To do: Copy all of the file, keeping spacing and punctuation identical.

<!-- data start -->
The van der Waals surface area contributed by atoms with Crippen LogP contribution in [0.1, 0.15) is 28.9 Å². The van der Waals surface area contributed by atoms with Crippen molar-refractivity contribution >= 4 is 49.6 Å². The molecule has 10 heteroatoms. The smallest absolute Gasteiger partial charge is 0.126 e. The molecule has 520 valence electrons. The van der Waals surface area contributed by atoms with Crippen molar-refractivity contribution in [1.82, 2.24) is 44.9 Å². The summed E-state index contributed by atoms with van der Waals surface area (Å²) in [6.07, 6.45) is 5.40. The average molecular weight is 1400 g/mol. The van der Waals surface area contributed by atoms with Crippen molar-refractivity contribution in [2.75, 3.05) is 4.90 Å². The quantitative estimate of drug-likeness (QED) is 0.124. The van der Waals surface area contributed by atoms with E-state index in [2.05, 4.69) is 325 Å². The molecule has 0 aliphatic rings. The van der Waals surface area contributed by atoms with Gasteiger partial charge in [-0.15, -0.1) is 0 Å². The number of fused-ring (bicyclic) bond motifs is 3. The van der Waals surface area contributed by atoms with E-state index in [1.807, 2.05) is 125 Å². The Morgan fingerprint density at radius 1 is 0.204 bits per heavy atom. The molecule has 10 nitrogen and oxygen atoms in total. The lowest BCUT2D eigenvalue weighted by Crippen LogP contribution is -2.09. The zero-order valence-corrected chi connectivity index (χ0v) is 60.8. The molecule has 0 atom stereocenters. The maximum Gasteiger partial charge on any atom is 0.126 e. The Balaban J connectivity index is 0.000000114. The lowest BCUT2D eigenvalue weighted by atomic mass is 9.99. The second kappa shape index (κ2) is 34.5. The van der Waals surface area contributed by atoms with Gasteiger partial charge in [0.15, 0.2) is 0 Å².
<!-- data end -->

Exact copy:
The van der Waals surface area contributed by atoms with Crippen LogP contribution in [0.1, 0.15) is 28.9 Å². The van der Waals surface area contributed by atoms with Crippen molar-refractivity contribution >= 4 is 49.6 Å². The molecule has 10 heteroatoms. The smallest absolute Gasteiger partial charge is 0.126 e. The molecule has 520 valence electrons. The van der Waals surface area contributed by atoms with Crippen molar-refractivity contribution in [1.82, 2.24) is 44.9 Å². The summed E-state index contributed by atoms with van der Waals surface area (Å²) in [6.07, 6.45) is 5.40. The average molecular weight is 1400 g/mol. The van der Waals surface area contributed by atoms with Crippen molar-refractivity contribution in [2.75, 3.05) is 4.90 Å². The quantitative estimate of drug-likeness (QED) is 0.124. The van der Waals surface area contributed by atoms with E-state index in [2.05, 4.69) is 325 Å². The molecule has 0 aliphatic rings. The van der Waals surface area contributed by atoms with Gasteiger partial charge in [-0.15, -0.1) is 0 Å². The number of fused-ring (bicyclic) bond motifs is 3. The van der Waals surface area contributed by atoms with E-state index in [1.807, 2.05) is 125 Å². The Morgan fingerprint density at radius 1 is 0.204 bits per heavy atom. The molecule has 10 nitrogen and oxygen atoms in total. The lowest BCUT2D eigenvalue weighted by Crippen LogP contribution is -2.09. The zero-order valence-corrected chi connectivity index (χ0v) is 60.8. The molecule has 0 atom stereocenters. The maximum Gasteiger partial charge on any atom is 0.126 e. The Balaban J connectivity index is 0.000000114. The lowest BCUT2D eigenvalue weighted by atomic mass is 9.99. The second kappa shape index (κ2) is 34.5. The van der Waals surface area contributed by atoms with Gasteiger partial charge in [0.15, 0.2) is 0 Å².